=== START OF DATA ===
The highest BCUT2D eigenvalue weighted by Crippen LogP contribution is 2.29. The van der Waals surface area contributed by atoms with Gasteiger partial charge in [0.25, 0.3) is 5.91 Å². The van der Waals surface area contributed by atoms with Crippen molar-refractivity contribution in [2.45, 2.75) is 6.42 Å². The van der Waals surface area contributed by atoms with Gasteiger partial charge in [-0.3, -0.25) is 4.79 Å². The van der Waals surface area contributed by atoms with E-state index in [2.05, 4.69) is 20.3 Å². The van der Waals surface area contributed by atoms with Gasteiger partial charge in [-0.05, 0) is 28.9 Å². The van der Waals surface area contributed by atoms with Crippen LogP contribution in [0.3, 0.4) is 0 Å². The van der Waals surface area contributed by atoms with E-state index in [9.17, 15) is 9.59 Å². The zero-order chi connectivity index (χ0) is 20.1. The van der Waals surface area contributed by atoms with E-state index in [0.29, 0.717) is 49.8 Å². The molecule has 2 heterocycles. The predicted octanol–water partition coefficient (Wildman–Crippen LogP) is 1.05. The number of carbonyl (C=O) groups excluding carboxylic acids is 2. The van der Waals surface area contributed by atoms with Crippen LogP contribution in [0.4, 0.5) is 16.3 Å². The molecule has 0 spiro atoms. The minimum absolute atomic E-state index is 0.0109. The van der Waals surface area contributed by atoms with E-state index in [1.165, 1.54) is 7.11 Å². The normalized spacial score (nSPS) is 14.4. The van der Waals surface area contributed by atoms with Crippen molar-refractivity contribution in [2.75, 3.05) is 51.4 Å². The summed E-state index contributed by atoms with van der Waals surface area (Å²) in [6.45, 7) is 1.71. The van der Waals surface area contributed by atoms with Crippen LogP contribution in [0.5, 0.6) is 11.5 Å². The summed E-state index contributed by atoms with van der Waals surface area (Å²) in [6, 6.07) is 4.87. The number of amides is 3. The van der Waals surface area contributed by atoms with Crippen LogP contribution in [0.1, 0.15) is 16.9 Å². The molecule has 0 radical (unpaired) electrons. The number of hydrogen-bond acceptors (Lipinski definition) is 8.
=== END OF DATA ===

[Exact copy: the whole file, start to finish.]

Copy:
The highest BCUT2D eigenvalue weighted by Crippen LogP contribution is 2.29. The van der Waals surface area contributed by atoms with Gasteiger partial charge in [0.25, 0.3) is 5.91 Å². The van der Waals surface area contributed by atoms with Crippen molar-refractivity contribution in [2.45, 2.75) is 6.42 Å². The van der Waals surface area contributed by atoms with Gasteiger partial charge in [-0.3, -0.25) is 4.79 Å². The van der Waals surface area contributed by atoms with E-state index in [2.05, 4.69) is 20.3 Å². The van der Waals surface area contributed by atoms with Gasteiger partial charge in [-0.05, 0) is 28.9 Å². The van der Waals surface area contributed by atoms with Crippen LogP contribution in [0.3, 0.4) is 0 Å². The van der Waals surface area contributed by atoms with E-state index in [9.17, 15) is 9.59 Å². The zero-order chi connectivity index (χ0) is 20.1. The van der Waals surface area contributed by atoms with E-state index in [0.29, 0.717) is 49.8 Å². The molecule has 2 heterocycles. The predicted octanol–water partition coefficient (Wildman–Crippen LogP) is 1.05. The number of carbonyl (C=O) groups excluding carboxylic acids is 2. The van der Waals surface area contributed by atoms with Crippen LogP contribution in [0.4, 0.5) is 16.3 Å². The molecule has 0 spiro atoms. The minimum absolute atomic E-state index is 0.0109. The van der Waals surface area contributed by atoms with E-state index in [1.165, 1.54) is 7.11 Å². The normalized spacial score (nSPS) is 14.4. The van der Waals surface area contributed by atoms with Crippen molar-refractivity contribution in [2.75, 3.05) is 51.4 Å². The summed E-state index contributed by atoms with van der Waals surface area (Å²) in [6.45, 7) is 1.71. The van der Waals surface area contributed by atoms with Crippen LogP contribution in [0.5, 0.6) is 11.5 Å². The summed E-state index contributed by atoms with van der Waals surface area (Å²) in [6, 6.07) is 4.87. The number of amides is 3. The van der Waals surface area contributed by atoms with Crippen LogP contribution in [0.1, 0.15) is 16.9 Å². The molecule has 0 radical (unpaired) electrons. The number of hydrogen-bond acceptors (Lipinski definition) is 8.